While I was at the Biltmore Rose Trials my neighbor called and said there is a big box on my front porch — it might be roses. YIKES! That week the temps in our area were in the mid 90s. She took them home for me and took great care of them while I was away. Big shout out to my special friend Z! A trip to the Biltmore winery unearthed the perfect gift to reward her for her quick response! 💪🏻 👊🏻
I returned home to a beautiful box of strong, healthy Jackson and Perkins roses to test in my garden. Savannah, Belinda’s Dream and Jasmine! Gorgeous all.
SO MUCH PINKNESS! Be still my heart!
Savannah: A lovely, fragrant Hybrid Tea was a big winner at the 2015 Biltmore International Rose Trials … Best Hybrid Tea, Most Fragrant, and Most Outstanding Rose of the Trial (Best in Show). Read more here.
From Jackson and Perkins website: Savannah™ Sunbelt ® boasts silky petals that go from powder pink to deep salmon. Their large flowerheads rest against a handsome backdrop of glossy dark green foliage that holds its tidy and shapely form quite well. Punishing heat and high humidity do nothing to diminish the extravagant beauty. Not even diseases like Black Spot and Powdery Mildew dare challenge this sweetest of roses.
Last year I added one Savannah. It is doing very well and I look forward to having more to test for this area.
Belinda’s Dream: An Earth Kind shrub rose that I have grown, but never had out in the garden. I have grown this rose in a container on the deck.
From Jackson and Perkins website: The romantic, arching habit of grandmother’s cottage garden rose, plus modern vigor. You owe it to your gardening forebearers to take a look at this charming rose. Bred by a mathematics professor(Dr. Robert Basye) who spent his life trying to knock out blackspot in the roses he bred (with a good bit of success, we might add!), ‘Belinda’s Dream’ is a lavish, over-the-top fragrant beauty of soft pink with an old-fashioned habit, petal-packed hybrid tea bloom form, and disease-resistant foliage that stands up to the worst summer heat and humidity.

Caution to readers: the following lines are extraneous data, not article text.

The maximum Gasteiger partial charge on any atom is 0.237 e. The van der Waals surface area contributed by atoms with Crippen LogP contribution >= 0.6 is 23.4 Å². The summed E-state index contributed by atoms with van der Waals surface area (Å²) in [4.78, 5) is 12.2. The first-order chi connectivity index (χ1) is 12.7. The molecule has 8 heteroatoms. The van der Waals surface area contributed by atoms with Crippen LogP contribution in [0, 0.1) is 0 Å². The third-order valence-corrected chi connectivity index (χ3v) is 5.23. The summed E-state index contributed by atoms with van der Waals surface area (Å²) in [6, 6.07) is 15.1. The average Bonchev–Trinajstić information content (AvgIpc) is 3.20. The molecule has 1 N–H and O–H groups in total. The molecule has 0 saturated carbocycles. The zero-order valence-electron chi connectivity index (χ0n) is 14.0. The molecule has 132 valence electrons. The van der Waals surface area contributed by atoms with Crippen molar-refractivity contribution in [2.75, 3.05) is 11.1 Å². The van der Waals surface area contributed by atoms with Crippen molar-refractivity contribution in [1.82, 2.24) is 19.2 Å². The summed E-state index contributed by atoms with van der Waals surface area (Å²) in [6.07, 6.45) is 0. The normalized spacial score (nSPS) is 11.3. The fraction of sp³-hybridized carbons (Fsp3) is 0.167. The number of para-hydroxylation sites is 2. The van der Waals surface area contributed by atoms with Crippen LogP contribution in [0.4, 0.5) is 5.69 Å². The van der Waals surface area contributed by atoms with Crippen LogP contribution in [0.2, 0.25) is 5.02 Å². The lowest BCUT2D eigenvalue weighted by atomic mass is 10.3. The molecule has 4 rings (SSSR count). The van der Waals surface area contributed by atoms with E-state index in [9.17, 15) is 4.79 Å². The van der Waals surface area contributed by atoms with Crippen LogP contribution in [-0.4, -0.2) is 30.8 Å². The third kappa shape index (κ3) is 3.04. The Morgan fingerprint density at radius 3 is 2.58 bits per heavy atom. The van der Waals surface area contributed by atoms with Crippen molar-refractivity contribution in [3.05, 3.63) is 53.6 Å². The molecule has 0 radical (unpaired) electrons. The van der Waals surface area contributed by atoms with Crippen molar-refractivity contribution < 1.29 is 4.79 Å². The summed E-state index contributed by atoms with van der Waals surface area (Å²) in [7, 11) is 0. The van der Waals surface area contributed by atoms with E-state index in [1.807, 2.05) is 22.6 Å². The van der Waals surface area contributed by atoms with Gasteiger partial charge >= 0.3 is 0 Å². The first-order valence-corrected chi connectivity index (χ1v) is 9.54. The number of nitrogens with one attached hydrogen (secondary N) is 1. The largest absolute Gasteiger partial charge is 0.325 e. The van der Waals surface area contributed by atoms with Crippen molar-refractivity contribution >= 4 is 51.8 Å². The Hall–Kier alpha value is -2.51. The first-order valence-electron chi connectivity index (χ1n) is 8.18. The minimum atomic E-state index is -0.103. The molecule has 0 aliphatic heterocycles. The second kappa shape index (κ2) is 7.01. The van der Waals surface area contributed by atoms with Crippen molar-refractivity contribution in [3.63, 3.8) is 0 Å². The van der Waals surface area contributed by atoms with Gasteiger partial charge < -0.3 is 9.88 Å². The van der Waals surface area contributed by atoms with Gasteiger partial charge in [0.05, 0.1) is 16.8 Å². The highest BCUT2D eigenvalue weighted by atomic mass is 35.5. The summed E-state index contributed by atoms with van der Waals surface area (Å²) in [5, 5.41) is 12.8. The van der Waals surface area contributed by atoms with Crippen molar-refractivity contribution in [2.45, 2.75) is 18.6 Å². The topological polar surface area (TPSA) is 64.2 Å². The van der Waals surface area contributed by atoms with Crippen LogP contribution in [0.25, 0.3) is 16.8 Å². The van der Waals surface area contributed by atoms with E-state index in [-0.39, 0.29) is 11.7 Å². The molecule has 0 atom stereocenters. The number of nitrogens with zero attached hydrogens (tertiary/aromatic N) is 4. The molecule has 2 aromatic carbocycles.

Time will tell! I am expecting GREAT things. More information here on Earth Kind roses…. here.
Jasmina: I have wanted this climbing rose ever since I saw Bill Kozemchak’s pictures on Facebook!
From the Jackson and Perkins website: Jasmine is part of the Arborose® series, which means it is not your average climbing rose! The flowers are bigger and come in greater numbers. The canes are softer, making them easier to train onto any structure. The plant has fantastic own-root vigor and resistance to the biggest rose killers: cold, powdery mildew, and blackspot
Thanks to its flexible canes and fantastic performance, Jasmina™ is a dream to grow near practically any garden structure. Plant it this season and enjoy its soft beauty and rich, fruity fragrance for years to come! Zones 5 to 9.
Hey, Annie, here’s Savannah getting her first drink of Moo Poo Tea just like all the other roses in my garden.
And, to my friends at Jackson and Perkins … a big Thank You!
Fall is here. Spring is 166 days away.
Regardless of the season, let’s bloom wherever we are planted!